Qantas expects profit margins from international flying to double in the coming years, with the soon-to-launch Project Sunrise ultra-long-haul flights forecast to give a significant boost to earnings.

In its first investor day held since the Covid-19 pandemic began, the Australian flag carrier provided an update to its broad strategy through 2030, as it “moves from recovery to renewal and growth”.

Qantas A350-1000-c-Qantas

Source: Qantas

Qantas projects its international operating profit margins to be more than 8% in fiscal 2024 – the 12 months ending 30 June 2024 – against a 4% margin in fiscal 2019.

In the longer term, Qantas expects its international division to deliver a profit margin of between 10-12%, following the launch of ultra-long-haul flights, which it says will deliver a “significant incremental earnings increase”.

The carrier forecasts Project Sunrise flights to drive some A$400 million ($261 million) in earnings per year, “in the first full year of having all 12 aircraft in service”. The first of 12 Airbus A350-1000s will enter the fleet in 2025, with Qantas expected to launch the ultra-long-haul flights – non-stop services to London and New York from Australia’s east coast — around end-2025.

On the domestic front, Qantas also expects profit margins to grow, albeit at a lower rate than in its international division. In fiscal 2024, the airline targets a margin of around 18%, up from the 13% reported in fiscal 2019.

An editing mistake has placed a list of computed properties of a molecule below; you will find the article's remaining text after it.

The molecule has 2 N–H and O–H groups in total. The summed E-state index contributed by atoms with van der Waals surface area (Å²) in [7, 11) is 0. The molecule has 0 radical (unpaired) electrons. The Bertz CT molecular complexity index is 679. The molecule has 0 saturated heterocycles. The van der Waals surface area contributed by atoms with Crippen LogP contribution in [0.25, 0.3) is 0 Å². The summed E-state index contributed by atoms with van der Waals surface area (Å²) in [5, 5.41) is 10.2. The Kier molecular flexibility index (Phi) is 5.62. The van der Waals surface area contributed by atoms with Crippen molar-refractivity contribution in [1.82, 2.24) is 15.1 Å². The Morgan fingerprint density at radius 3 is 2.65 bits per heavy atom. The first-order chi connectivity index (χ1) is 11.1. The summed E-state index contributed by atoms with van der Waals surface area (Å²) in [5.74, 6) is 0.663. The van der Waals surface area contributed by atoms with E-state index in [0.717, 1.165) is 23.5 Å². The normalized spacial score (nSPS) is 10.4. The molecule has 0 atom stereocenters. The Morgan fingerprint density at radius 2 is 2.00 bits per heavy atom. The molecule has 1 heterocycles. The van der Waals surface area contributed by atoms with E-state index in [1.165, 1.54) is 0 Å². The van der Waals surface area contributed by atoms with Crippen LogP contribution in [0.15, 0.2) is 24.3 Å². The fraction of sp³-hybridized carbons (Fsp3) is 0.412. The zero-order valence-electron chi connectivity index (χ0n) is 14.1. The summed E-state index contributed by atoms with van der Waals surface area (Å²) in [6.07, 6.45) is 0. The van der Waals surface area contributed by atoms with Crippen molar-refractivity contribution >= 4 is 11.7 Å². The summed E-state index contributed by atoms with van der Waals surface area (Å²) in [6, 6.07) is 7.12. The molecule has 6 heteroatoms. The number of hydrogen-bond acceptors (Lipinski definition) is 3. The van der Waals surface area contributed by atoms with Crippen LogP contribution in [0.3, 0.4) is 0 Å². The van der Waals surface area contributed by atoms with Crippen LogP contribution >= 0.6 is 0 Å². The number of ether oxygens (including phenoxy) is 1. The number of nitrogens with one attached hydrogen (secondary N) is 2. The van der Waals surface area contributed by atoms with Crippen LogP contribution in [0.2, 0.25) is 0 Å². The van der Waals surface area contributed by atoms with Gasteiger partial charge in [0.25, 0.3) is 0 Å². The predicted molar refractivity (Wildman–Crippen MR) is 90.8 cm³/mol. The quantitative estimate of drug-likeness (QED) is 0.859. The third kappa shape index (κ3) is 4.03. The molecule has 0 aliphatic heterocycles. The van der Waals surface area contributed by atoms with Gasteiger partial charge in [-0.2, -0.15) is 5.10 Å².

Chief executive Alan Joyce, who leaves the airline in November, says Qantas is “very well placed” to take advantage of opportunities in a post-Covid-19 industry.

“This is a structurally different business than it was before Covid-19, operating in markets that have also changed. We’re very well placed to take advantage of the opportunities that creates and the detail we’ve released today shows our strategy to do it.”

His successor Vanessa Hudson, currently the airline’s finance chief, adds: “We’re confident in reaching our [fiscal 2024] margin targets and we’ve set some ambitious but achievable earnings goals beyond that, because we think ambition is key to long-term performance.”

Qantas expects to report a bumper annual profit for the year to 30 June, amid strong travel demand and as fuel prices and supply-chain issues begin to moderate.

It forecasts an underlying pre-tax profit of between A$2.42 billion and A$2.48 billion, a significant swing from the A$1.86 billion underlying loss in the 2022 fiscal year.

The latest projections also come as the airline enters the first stage of a large-scale fleet renewal programme. In 2022, the carrier firmed up orders for new A220s, A321XLRs, as well as A350-1000s. In total, Qantas and its low-cost unit Jetstar have close to 300 new Airbus aircraft on order.

Jetstar has already began taking delivery of new A321LRs and Qantas expects its first A220 to enter the fleet in late-2023, with the A321XLRs following a year later.